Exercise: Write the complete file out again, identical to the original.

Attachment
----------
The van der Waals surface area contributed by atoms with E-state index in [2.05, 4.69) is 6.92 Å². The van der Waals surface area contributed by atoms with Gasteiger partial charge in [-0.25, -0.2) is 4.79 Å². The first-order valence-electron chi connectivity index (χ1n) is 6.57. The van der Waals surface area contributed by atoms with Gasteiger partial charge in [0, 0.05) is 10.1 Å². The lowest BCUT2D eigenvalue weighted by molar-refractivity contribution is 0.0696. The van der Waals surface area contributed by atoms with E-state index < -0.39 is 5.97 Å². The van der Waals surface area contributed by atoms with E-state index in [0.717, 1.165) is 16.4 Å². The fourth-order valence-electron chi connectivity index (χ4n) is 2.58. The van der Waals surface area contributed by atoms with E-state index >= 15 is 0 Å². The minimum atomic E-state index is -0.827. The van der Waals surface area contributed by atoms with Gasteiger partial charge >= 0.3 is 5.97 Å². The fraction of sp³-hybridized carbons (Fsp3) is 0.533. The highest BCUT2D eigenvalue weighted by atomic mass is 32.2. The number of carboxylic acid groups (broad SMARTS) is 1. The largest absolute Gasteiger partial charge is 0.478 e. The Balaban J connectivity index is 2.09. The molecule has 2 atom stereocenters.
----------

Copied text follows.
The van der Waals surface area contributed by atoms with E-state index in [2.05, 4.69) is 6.92 Å². The van der Waals surface area contributed by atoms with Gasteiger partial charge in [-0.25, -0.2) is 4.79 Å². The first-order valence-electron chi connectivity index (χ1n) is 6.57. The van der Waals surface area contributed by atoms with Gasteiger partial charge in [0, 0.05) is 10.1 Å². The lowest BCUT2D eigenvalue weighted by molar-refractivity contribution is 0.0696. The van der Waals surface area contributed by atoms with E-state index < -0.39 is 5.97 Å². The van der Waals surface area contributed by atoms with E-state index in [0.717, 1.165) is 16.4 Å². The fourth-order valence-electron chi connectivity index (χ4n) is 2.58. The van der Waals surface area contributed by atoms with E-state index >= 15 is 0 Å². The minimum atomic E-state index is -0.827. The van der Waals surface area contributed by atoms with Gasteiger partial charge >= 0.3 is 5.97 Å². The fraction of sp³-hybridized carbons (Fsp3) is 0.533. The highest BCUT2D eigenvalue weighted by atomic mass is 32.2. The number of carboxylic acid groups (broad SMARTS) is 1. The largest absolute Gasteiger partial charge is 0.478 e. The Balaban J connectivity index is 2.09. The molecule has 2 atom stereocenters.